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vol_scouter last won the day on September 30 2018

vol_scouter had the most liked content!

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36 Excellent

About vol_scouter

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    Senior Member

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  • Location
    Southern US
  • Interests
    Scouting, church, and my family

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  1. vol_scouter

    Where would you go?

    No matter what the registration is for 2020 and beyond, I will continue to work with an inner city pack and troop. The youth need Scouting and I am helping to fulfill their needs.
  2. vol_scouter

    possible fee increase coming

    From what I have seen, the BSA has NOT lobbied against changes of the Statute of Limitations (SoL) as is clearly stated in this release: https://www.documentcloud.org/documents/6444251-Boy-Scouts-of-America-Statement-to-USA-TODAY.html that was posted in response to this piece on USA Today https://www.usatoday.com/in-depth/news/investigations/2019/10/02/catholic-church-boy-scouts-fight-child-sex-abuse-statutes/2345778001/. The references in the article by my read are to individuals not working for the BSA who have not agreed with extending the SoL. One has the right to support or oppose legislation as a private citizen while the member of a group without the group asking for one's involvement. That seems to be the case here.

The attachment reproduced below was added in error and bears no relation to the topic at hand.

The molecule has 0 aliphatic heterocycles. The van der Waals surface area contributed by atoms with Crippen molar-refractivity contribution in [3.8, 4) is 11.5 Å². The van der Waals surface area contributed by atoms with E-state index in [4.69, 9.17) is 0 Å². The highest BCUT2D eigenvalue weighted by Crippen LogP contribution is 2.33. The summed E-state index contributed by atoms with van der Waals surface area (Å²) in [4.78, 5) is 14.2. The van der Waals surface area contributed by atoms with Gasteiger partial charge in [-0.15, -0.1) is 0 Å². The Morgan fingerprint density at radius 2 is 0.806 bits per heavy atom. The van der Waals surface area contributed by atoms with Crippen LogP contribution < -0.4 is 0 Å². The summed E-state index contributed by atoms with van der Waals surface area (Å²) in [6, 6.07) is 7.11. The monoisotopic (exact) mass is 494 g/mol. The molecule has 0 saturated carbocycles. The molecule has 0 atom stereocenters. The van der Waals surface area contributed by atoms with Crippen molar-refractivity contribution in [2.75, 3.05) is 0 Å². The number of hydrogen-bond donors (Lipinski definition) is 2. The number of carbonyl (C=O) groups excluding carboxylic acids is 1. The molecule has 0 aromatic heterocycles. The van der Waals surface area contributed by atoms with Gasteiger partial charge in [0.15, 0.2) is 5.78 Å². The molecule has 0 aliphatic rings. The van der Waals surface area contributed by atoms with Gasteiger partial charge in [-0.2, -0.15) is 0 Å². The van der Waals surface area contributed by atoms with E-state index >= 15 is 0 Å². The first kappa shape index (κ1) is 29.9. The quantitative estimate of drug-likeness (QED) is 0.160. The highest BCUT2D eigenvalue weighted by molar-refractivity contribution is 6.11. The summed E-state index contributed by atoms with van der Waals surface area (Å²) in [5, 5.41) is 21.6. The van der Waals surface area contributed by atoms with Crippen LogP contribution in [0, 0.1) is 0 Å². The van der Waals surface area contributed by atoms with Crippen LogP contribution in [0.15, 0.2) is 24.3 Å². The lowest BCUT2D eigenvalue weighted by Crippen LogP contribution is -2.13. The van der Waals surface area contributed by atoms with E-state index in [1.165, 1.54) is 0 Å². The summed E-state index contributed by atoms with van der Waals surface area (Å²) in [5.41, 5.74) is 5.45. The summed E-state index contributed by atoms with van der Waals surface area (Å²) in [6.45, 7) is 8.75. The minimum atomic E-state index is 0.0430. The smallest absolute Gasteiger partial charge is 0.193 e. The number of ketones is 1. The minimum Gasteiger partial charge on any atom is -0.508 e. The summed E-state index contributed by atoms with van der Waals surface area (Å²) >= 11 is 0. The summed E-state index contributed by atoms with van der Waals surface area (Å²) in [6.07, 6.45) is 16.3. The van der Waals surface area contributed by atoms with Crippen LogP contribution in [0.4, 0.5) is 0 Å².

3. Seems to me that for such an effort to be taken seriously by Scouts, that all of us Scouters need to wear our uniform to work too. Clearly, some people will not be able to do so because of their job requires a uniform or special clothing. I have worn my uniform on rounds at the hospital many times on Scout Sunday with positive responses from my patients, colleagues, and staff. If we as volunteers cannot bring ourselves to represent Scouting, then it is hard to expect our Scouts to do so.
  4. vol_scouter

    New Things...

    My experience on the council and national levels is that committees are composed of volunteers who have many years of experience. These volunteers are passionate about Scouting and usually examine issues from many viewpoints. Often, at the national level, there are many considerations that affect committee decisions that are outside the particular committee's area responsibility. My experience is that decisions are made carefully with much input and examination. As Wakwib noted, the decisions will never satisfy everyone. Also, the decision that you think that you would make is likely to be different from what you would make if you had all of the information that the national committee had. Vol_scouter
  5. vol_scouter

    Need guidance please

    That is great news! Hope that the rest of his youth is spent in Scouting and that he has an outstanding experience! Vol-scouter
  6. vol_scouter

    What to wear?

    It is your son's Eagle Court of Honor so let him decide. They usually want dad in uniform if he has been active in the troop with the soon to be Eagle but it is not always that way.
  7. vol_scouter

    World Jamboree - Reviews

    mashmaster, As of now, I am planning to be there. Vol_scouter
  8. vol_scouter

    World Jamboree - Reviews

    Thrifty, The GSUSA cannot be a member of WOSM but it is a member of WAGGGS. Not certain whether the BSA would be allowed to invite a WAGGGS member to a WOSM event (not taking a side - really have no idea). With the legal action and the decrees from GSUSA, it is not likely that they would have attended whether they could be or were invited. Vol_scouter
  9. vol_scouter

    World Jamboree - Reviews